When I visited his home in 1987 and 1988 Mubanizi arranged for me to meet a number of the best exponents of Nkore’s traditional arts and record and film the parish choir and other performers in his Musilit organisation.

One of the many hymns sung during meeting  was this Easter carol below. The 5/4 rhythm  is a rhythm  traditionally used for some dances.

Why seek ye?  Why seek ye the living among the dead.
He is not here, He is not here, He is not here, He is risen.

As it began to dawn towards the first day of the week,
Mary Magdalene and the other Mary came to see the the sepulchre.

And behold there was a great earthquake:
For the angel of the Lord descended from heaven and rolled back
the stone from the door and sat upon it.

His countenance was like lightning , and his raiment white as snow:
And for fear of him the keepers did shake and became as dead men.

And the angel said to the women, “Fear not; for I know
That you seek Jesus, who was crucified.

He is not here:  He is not here.   For he is risen as he said.
Come and see the place where the Lord lay.”

28 thoughts on “Benedicto Mubangizi

  1. Hello, I am so glad for the above information(blog), it’s going to help me in my research. Thanks very much I know he lives as a saint.

  2. Thanks alot for telling my grand father’s story. We as the family we do appreciate for this article, at least someone have given the world a story about this great man that we couldn’t equal. Thanks again.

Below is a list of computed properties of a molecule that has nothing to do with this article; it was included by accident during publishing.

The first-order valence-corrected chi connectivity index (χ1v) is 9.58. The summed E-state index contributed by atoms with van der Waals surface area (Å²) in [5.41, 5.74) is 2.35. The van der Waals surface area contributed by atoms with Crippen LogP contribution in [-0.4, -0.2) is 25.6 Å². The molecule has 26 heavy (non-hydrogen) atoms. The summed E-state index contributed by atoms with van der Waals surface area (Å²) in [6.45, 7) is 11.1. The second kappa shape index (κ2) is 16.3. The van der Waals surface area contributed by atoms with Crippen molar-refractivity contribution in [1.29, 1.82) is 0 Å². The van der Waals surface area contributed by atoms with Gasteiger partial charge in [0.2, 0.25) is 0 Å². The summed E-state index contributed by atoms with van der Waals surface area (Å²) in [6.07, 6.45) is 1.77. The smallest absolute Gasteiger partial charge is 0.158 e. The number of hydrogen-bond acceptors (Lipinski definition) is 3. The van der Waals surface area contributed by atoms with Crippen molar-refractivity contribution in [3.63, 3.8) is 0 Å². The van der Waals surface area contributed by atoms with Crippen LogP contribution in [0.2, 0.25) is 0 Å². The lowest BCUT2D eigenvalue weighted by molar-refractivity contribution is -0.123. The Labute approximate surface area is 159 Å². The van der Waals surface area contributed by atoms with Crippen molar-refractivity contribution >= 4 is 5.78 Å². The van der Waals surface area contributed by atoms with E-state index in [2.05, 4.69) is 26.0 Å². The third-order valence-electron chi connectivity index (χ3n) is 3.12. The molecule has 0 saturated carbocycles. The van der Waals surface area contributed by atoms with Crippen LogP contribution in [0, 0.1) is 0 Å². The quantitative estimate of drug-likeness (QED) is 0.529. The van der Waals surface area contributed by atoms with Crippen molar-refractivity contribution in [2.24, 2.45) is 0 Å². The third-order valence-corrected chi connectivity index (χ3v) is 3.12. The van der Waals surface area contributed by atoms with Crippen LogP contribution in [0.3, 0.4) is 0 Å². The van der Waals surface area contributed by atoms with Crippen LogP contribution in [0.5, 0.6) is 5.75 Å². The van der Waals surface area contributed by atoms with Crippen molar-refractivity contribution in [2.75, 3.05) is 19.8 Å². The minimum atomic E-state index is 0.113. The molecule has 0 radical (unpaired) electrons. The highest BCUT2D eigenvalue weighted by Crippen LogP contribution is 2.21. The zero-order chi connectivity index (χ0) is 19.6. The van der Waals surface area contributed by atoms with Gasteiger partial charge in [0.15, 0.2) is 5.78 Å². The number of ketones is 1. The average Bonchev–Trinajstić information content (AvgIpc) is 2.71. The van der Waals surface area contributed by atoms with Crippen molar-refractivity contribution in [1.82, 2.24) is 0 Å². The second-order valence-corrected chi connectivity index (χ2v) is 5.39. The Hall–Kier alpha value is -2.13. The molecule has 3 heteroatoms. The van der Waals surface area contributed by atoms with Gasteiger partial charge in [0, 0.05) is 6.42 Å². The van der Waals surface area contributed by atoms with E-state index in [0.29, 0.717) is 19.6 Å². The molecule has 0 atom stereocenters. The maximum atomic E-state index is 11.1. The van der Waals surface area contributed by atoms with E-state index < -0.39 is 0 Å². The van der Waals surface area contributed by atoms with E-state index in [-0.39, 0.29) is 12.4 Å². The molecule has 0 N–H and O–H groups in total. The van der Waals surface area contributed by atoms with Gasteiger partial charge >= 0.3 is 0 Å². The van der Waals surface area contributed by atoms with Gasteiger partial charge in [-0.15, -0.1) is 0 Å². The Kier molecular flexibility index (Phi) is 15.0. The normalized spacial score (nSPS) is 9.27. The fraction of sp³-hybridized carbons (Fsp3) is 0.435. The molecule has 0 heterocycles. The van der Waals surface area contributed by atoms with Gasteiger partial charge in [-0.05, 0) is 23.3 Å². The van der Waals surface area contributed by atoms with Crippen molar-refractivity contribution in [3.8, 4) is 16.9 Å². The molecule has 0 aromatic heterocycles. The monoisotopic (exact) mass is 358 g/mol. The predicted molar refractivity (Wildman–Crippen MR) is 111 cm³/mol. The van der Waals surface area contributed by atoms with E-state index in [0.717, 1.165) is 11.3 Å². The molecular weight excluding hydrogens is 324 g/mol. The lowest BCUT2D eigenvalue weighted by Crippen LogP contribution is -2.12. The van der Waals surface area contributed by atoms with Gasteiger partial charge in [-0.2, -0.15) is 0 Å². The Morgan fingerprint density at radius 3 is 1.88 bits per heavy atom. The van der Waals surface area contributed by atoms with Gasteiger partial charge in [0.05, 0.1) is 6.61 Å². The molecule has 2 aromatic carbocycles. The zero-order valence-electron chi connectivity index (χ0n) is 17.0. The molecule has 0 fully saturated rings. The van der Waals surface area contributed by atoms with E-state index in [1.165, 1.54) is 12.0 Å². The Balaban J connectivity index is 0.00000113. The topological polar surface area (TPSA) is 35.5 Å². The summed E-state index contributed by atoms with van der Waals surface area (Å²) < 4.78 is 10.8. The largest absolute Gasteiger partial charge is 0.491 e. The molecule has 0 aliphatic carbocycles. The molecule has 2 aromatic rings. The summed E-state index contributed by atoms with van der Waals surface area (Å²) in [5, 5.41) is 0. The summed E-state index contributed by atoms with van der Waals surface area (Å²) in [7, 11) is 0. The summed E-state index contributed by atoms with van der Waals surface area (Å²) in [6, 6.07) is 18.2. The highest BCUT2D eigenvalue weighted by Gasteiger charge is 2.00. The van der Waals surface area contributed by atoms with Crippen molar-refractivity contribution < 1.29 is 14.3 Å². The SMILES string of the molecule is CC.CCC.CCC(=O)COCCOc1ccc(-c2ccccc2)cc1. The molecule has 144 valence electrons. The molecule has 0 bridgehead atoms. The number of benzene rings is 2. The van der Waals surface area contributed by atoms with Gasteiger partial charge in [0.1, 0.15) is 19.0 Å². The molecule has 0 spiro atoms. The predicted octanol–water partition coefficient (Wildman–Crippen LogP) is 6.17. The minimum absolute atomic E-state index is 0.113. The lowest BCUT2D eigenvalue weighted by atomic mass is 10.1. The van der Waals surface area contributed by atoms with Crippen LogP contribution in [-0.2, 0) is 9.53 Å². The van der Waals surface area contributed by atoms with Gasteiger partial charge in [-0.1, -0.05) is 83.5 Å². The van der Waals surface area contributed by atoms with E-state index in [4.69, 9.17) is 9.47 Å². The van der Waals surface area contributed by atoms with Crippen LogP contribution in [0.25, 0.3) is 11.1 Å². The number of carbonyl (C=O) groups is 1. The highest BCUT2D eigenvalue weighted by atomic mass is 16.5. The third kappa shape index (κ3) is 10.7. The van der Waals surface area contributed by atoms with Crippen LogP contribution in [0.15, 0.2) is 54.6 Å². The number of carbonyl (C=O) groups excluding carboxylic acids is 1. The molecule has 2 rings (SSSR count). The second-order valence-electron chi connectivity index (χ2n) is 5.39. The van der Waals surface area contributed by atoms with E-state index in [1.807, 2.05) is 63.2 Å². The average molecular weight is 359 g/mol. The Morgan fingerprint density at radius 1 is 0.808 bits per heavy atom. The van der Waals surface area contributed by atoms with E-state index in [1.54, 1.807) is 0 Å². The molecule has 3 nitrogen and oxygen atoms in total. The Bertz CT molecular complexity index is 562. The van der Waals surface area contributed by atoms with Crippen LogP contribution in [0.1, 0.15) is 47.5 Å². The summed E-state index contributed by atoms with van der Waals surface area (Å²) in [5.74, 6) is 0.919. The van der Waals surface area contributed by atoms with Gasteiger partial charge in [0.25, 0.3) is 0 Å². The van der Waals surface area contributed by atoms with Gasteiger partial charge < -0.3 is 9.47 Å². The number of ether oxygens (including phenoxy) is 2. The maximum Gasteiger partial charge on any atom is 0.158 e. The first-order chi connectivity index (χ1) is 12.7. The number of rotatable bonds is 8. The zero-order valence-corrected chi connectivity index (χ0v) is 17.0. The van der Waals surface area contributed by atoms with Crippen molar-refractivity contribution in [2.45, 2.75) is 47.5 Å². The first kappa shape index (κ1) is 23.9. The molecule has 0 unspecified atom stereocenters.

1. Thanks for this comment Busingye. It’s appreciated – but then BKM deserved what I had to say. If you however noted anything not quite correct do let me know. BKM’s own flesh and blood know more that I could ever know about the great man.
      Please greet all the family for me. I hope to stay in touch though I’ll never be fit enough now to make another journey to Uganda – let alone Kitabi. But I have such good memories of kind hospitality and cooperation shown towards this musungu.

    2. Hi Busingye, is there any email I can contact you on? I have a question about a recording your grandfather did, I would like to see if you had any information about it. Thank you.

    3. I was still young and read BKM book Abagyenda bareeba. Unfortunately, I looked for it anywhere and couldn’t find it later. I wish I could get leads to a library where I can get it in Uganda.
      I would really appreciate.

      1. Talk about it I read that book for as many times as could remember, these are the folklore that kept out culture, they kept us as a unit and morally upright, I cherish the olden days. Thanks to Mubangizi

        1. We are on 22/ 6/2024 this year celebrating BKMubangizi’s life at the Parish level. Kitabi Parish will be the Host.
          See you then.

  3. Hello,
    Each time I read your articles on the blog I get touched of our grandfather’s work and concern to continue it. As I earlier said, I am doing research and I would like to contact you.
    Here is my email [email protected]
    God continue to bless you for the work you are doing for BK Mubangizi family.
    On a sad note we lost our grand mama (the wife) last year in January

  4. I have read alot of BKM stories and I am amazed at his capabilities as a writer and artist. There’s certainly no equal to his great works to share the Runyankore language and culture. I am so glad to learn about his musical works. What a man! May his soul rest in peace.

  5. I was still young and read BKM book Abagyenda bareeba. Unfortunately, I looked for it anywhere and couldn’t find it later. I wish I could get leads to a library where I can get it in Uganda.